If you store sensitive information on your smart phone, losing track of it could spell disaster. A just-released survey by Consumer Reports projects more than 7 million smart-phone owners had a phone that was lost, stolen, or ruined in the last year.
You can panic if someone steals your smart phone. Who knows what they could do with that information? There are pictures, bank cards, and e-mail. The Consumer Reports National Research Center finds that almost 40 percent of smart-phone users don't take actions to secure their phones, such as backing up their data or simply setting a screen lock.
Even if you do lock, experts say a tech-savvy thief can quickly crack certain four-digit passcodes. Consumer Reports says far safer: setting a longer code that includes letters and symbols. Android phones let you do it by going to Settings, but then each phone is a little different.
With iPhones it's even trickier. Under "Settings," tap "General" and "Passcode lock." Check that the "Simple passcode" is turned off. Then tap "Turn passcode on," and you can enter your longer passcode.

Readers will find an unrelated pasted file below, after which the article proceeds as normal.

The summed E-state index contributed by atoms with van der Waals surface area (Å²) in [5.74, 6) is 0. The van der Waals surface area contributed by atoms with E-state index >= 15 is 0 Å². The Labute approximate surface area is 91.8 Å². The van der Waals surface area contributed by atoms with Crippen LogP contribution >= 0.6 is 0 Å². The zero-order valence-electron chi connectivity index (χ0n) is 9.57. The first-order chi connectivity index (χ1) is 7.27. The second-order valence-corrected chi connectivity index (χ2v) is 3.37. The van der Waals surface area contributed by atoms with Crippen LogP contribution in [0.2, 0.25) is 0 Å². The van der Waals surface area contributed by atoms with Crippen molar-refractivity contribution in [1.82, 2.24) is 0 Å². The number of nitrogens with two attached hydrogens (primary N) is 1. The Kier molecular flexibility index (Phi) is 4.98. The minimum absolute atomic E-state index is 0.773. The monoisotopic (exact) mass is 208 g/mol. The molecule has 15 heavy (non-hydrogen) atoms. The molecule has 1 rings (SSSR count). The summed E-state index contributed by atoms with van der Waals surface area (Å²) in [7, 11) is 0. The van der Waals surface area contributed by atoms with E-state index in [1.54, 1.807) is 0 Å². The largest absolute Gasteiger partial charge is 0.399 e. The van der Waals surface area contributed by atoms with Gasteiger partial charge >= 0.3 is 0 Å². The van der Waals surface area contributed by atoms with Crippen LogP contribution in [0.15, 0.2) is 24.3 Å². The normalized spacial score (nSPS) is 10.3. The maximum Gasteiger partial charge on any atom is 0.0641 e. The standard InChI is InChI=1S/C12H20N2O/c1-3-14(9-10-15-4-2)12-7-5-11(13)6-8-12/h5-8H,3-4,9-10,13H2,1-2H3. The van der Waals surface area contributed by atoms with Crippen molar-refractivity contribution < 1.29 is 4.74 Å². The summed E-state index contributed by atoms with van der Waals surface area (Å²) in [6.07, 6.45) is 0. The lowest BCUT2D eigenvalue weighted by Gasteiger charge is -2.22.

Consumer Reports says there are other smart phone security risks. For example, some apps ask for permission to do too much, including a simple flashlight app. It wants to know your location and information about your phone calls. Consumer Reports found only one-third of those surveyed ever turn off location tracking. Some apps need to know your location to give directions, for example. But you don't need to have location tracking on all the time.
Malicious software isn't as common on your smart phone as on your computer. But the problem is growing, so Consumer Reports recommends getting your apps only from reputable sources. Android users should stick with Amazon's Appstore or Google Play. For iPhone users, Apple's App Store is the only source for apps, and it's reputable, too.
Taking a few basic precautions can secure sensitive data. And kids need protection, too. The survey projects at least 5 million preteens have a smart phone of their own.
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